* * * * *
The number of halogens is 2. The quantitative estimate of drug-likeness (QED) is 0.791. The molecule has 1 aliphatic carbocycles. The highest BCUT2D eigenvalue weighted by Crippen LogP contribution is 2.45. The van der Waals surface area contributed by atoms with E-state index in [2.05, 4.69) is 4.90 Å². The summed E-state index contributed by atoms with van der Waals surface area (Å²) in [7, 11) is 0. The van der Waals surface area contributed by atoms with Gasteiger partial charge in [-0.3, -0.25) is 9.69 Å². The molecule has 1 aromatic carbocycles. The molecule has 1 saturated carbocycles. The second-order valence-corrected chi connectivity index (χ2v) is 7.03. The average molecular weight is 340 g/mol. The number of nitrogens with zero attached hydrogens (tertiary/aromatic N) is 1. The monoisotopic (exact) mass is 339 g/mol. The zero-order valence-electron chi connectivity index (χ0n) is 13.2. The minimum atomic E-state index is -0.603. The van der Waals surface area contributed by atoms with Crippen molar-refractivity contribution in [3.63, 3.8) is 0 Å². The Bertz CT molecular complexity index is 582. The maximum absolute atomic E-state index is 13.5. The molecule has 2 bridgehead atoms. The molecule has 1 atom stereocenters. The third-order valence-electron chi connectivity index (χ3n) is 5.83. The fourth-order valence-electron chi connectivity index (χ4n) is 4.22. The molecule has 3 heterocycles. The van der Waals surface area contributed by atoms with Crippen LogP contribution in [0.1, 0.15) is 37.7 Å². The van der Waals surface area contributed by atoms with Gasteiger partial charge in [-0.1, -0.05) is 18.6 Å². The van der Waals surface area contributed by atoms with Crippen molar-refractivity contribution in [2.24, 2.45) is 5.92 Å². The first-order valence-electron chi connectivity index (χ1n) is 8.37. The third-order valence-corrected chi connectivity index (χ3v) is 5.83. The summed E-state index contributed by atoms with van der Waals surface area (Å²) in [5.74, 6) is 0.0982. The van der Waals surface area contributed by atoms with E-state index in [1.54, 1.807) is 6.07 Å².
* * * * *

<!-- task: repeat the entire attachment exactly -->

The number of halogens is 2. The quantitative estimate of drug-likeness (QED) is 0.791. The molecule has 1 aliphatic carbocycles. The highest BCUT2D eigenvalue weighted by Crippen LogP contribution is 2.45. The van der Waals surface area contributed by atoms with E-state index in [2.05, 4.69) is 4.90 Å². The summed E-state index contributed by atoms with van der Waals surface area (Å²) in [7, 11) is 0. The van der Waals surface area contributed by atoms with Gasteiger partial charge in [-0.3, -0.25) is 9.69 Å². The molecule has 1 aromatic carbocycles. The molecule has 1 saturated carbocycles. The second-order valence-corrected chi connectivity index (χ2v) is 7.03. The average molecular weight is 340 g/mol. The number of nitrogens with zero attached hydrogens (tertiary/aromatic N) is 1. The monoisotopic (exact) mass is 339 g/mol. The zero-order valence-electron chi connectivity index (χ0n) is 13.2. The minimum atomic E-state index is -0.603. The van der Waals surface area contributed by atoms with Crippen molar-refractivity contribution in [3.63, 3.8) is 0 Å². The Bertz CT molecular complexity index is 582. The maximum absolute atomic E-state index is 13.5. The molecule has 2 bridgehead atoms. The molecule has 1 atom stereocenters. The third-order valence-electron chi connectivity index (χ3n) is 5.83. The fourth-order valence-electron chi connectivity index (χ4n) is 4.22. The molecule has 3 heterocycles. The van der Waals surface area contributed by atoms with Crippen LogP contribution in [0.1, 0.15) is 37.7 Å². The van der Waals surface area contributed by atoms with Gasteiger partial charge in [-0.1, -0.05) is 18.6 Å². The van der Waals surface area contributed by atoms with Crippen molar-refractivity contribution in [2.24, 2.45) is 5.92 Å². The first-order valence-electron chi connectivity index (χ1n) is 8.37. The third-order valence-corrected chi connectivity index (χ3v) is 5.83. The summed E-state index contributed by atoms with van der Waals surface area (Å²) in [5.74, 6) is 0.0982. The van der Waals surface area contributed by atoms with E-state index in [1.54, 1.807) is 6.07 Å².